Abstract

Imaging systems and signal recovery algorithms have a wide range of applications, from industrial to military, and from consumer electronics to medical instrumentations. Advancement in this field involves both basic science and applied multidisciplinary engineering capabilities. This issue brings together academic researchers and practitioners to show how different imaging hardwares and signal processing techniques combine to determine the overall system performance; together, they underscore an important trend in a closer integration between algorithms and systems design.

© 2015 Optical Society of America

This feature issue follows up on the OSA Imaging and Applied Optics Congress, held in Seattle, Washington during 13–17 July 2014. Organizers from two of the topical meetings, namely, Signal Recovery and Synthesis (SRS) and Imaging Systems and Applications (IS), join hands in guest editing this feature issue. While it intends to encourage authors from these two meetings to elaborate on their technical work, it is also open to any researcher to report on developments in imaging systems and signal recovery.

Altogether, this feature issue contains 13 articles covering a wide array of topics. Several of them focus on the design and analysis of various imaging systems. Gerwe et al. conduct a thorough investigation on the effect of noise on image quality, using a visual information fidelity metric. Jain provides a theoretical study on the modulation transfer function of an ideal one-dimensional image sensor, and investigates in particular the effects of imaging periodic patterns. A number of articles deal with specific imaging applications. Pourhassan et al. design a two-mirror telescope, and correct the third-order aberrations through Seidel sum and wavefront reconstruction using Zernike polynomials. Meanwhile, Chiu et al. provide detailed analysis of a full-field reflection-type microscope, intended for use in measuring the three-dimensional surface profile of an object. Concerning industrial applications, Ahadi and Saghir tackle the glass wall effect in temperature measurement of transparent fluid using optics. Their solution involves a modification to the Mach–Zehnder interferometer design and further image processing. Eckhard et al. acquire spectral reflectance data in outdoor environment, using a commercial Bragg-grating-based hyperspectral imager. They estimate the focus position and exposure time, and the data are then processed to provide proper scaling and image registration. Meanwhile, Lassen et al. develop a method to suppress ambient noise in a photoacoustic sensor, and thus enhancing its sensitivity. It involves simple processing of two signals captured out of phase. As for medical applications, Jung et al. design a noncontact, wide-field, near-infrared (NIR) optical imaging system using a cost-effective LED light source. They extract spatiotemporal features using singular value decomposition, which are used for noninvasive tissue imaging.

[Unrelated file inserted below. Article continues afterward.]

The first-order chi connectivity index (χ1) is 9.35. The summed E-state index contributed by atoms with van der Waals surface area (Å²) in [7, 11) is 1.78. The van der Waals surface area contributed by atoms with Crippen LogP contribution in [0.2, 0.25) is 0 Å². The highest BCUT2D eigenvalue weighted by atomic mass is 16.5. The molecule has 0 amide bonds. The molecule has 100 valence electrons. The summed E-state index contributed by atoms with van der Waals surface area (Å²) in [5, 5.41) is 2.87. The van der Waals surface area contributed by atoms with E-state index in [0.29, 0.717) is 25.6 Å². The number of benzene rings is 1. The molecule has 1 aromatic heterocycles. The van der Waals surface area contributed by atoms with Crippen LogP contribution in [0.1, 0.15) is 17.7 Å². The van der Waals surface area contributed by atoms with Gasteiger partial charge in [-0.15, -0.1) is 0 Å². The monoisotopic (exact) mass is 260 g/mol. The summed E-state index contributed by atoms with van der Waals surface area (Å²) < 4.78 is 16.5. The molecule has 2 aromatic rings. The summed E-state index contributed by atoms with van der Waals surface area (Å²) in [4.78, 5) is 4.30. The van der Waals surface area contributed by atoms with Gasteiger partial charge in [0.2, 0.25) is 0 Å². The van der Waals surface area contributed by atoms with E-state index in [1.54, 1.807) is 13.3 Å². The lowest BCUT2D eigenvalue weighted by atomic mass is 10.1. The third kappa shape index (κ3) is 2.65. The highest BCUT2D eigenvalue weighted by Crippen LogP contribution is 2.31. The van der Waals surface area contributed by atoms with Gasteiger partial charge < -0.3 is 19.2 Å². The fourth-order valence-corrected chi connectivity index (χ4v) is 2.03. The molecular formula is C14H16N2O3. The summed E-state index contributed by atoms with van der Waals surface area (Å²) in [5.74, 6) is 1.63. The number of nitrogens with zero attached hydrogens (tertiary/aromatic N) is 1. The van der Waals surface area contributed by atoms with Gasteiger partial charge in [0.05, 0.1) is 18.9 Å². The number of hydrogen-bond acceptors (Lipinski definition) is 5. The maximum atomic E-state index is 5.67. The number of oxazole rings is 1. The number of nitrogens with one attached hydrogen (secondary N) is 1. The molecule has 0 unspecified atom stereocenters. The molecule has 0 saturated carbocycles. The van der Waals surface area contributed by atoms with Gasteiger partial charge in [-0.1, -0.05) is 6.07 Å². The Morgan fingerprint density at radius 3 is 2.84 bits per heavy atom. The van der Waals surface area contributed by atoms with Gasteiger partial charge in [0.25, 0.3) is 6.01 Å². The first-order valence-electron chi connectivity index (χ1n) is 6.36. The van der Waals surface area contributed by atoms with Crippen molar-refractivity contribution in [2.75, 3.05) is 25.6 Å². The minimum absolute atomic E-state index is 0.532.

Meanwhile, focusing more on the signal analysis front, Gitin and Kalashnikov enrich the arsenal of image analysis tools with new developments involving the Wigner distribution function (WDF). They show that while positive lenses lead to circular rotation of the WDF, negative lenses are similarly associated with its hyperbolic rotation. On the other hand, Li and Xiao propose hardware implementation of a parallel fast Fourier transform using a graphics processing unit (GPU). The acceleration facilitates the Fourier transform hyperspectral imaging, and is shown to increase its temporal resolution. Advanced signal processing algorithms are shown to benefit imaging systems in a number of ways. For instance, in denoising, Aum et al. are concerned with speckle noise suppression in optical coherence tomography (OCT) images, which are routinely used in retinal imaging. They use nonlocal means filtering, but replace the original Gaussian kernel with an adaptive kernel. In superresolution, Wagner et al. study the classical problem of resolution enhancement based on multiple captures of low-resolution images in a diffraction-limited system. They modify the imaging system to involve projecting a set of unknown speckle patterns on the object, followed by iterative reconstruction of the high-resolution image. Counterfeit detection is one of the newer applications of imaging. One such application that involves both algorithm and system designs is the work of Mahmood et al., which aims to authenticate integrated circuits nondestructively. Their design uses x-ray microscopy, followed by a pattern recognition algorithm using a local binary pattern as features and deep neural network as the classifier.

We hope this feature issue will inspire further work and collaboration in imaging systems and algorithm design, and will pave the way for another successful OSA Imaging and Applied Optics Congress, to be held in Arlington, Virginia in June 2015.

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